What's better than one awkwardly-named Stadler double-decker EMU? Two of them, of course! This Stadler KISS is destined for ODEG and will run express lines in and around Berlin. At first glance, it looks like a different colored version of the one for BLS
, but it isn't, although model railroad makers might do it that way anyway.
The first difference is that this one is produced by Stadler Pankow, located in Pankow, a part of Berlin, while the other was built by Stadler Bussnang, their factory in Bussnang, Switzerland. Another thing is that this train, built for Brandenburg and Berlin, has less power than the BLS one, built for the surroundings of Berne. The KISS concept uses power modules (as do all Stadler trains, when you get down to it), and typically two in each end car: One over each truck, and there is walkway through the power module for passengers. The middle cars simply have seats in these places. The KISS for ODEG has three power modules; the space of the front end of one of the end cars is just seats.
Also, and this part is really hard to see from the outside, it is more tapered at the top. The windows use a more extreme angle. This was not by choice, but required by DB Netz. The common Bombardier double-deck coaches
use a special exception, because they are actually too wide at the top. DB Netz was apparently not willing to extend this exception to the Stadler KISS. As a result, there is noticeably less headroom in the window seats on the upper deck.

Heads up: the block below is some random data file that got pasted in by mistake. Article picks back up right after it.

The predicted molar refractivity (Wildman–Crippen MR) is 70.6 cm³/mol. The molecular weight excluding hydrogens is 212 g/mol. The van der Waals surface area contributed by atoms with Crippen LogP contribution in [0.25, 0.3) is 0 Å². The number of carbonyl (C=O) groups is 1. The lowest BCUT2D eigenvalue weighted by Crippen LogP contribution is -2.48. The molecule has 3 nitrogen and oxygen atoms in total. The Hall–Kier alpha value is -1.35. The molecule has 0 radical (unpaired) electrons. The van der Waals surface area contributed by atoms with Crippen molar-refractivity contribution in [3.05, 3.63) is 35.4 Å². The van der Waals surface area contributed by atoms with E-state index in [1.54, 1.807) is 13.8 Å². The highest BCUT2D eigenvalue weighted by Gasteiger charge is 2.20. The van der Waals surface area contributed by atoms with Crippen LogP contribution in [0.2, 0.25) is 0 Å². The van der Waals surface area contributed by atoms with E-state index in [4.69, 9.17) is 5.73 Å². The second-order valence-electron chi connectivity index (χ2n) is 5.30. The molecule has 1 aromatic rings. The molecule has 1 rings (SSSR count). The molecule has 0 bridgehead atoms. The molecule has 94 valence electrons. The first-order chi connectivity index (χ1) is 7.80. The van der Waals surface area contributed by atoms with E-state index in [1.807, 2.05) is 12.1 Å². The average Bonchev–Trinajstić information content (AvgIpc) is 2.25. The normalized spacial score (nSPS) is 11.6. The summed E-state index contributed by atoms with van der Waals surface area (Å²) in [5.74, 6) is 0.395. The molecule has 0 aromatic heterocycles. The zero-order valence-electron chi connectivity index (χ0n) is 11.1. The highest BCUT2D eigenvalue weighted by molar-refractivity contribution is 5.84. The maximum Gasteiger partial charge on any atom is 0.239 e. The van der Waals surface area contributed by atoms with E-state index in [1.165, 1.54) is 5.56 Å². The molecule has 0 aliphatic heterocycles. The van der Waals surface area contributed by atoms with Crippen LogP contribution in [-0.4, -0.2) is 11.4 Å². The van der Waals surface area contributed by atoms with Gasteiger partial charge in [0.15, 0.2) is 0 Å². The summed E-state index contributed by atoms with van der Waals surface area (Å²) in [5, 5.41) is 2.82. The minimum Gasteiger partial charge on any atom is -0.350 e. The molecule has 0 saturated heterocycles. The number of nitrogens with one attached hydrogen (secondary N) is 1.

On a personal note, I actually don't like the KISS that much. What you can maybe see is that it has very tiny windows, in contrast to the Bombardier cars that are getting more windows every generation. The train is also fairly short; any individual car is three meters shorter than a Bombardier car, which means less seats. It also uses only low-level entries in the lower deck, which makes sense for Berlin, Brandenburg and Switzerland, where platforms with a height of 550 mm above rail top are common (there it allows gap-free entrance), but doesn't really work in areas like North-Rhine Westphalia, where the common height is 760 mm above rail top. There, entrances in the mid-level sections over the trucks are better, simply because they're wider. This is not theoretically impossible for the KISS (at least for the unpowered cars), but as far as I can tell, has not been offered yet. The interior is nice, but I like both swiss versions more (sadly, I didn't have the chance to try the austrian one yet).
(Also, it seems that someone has taken a picture of me taking a picture there. That wasn't one of you guys, right?)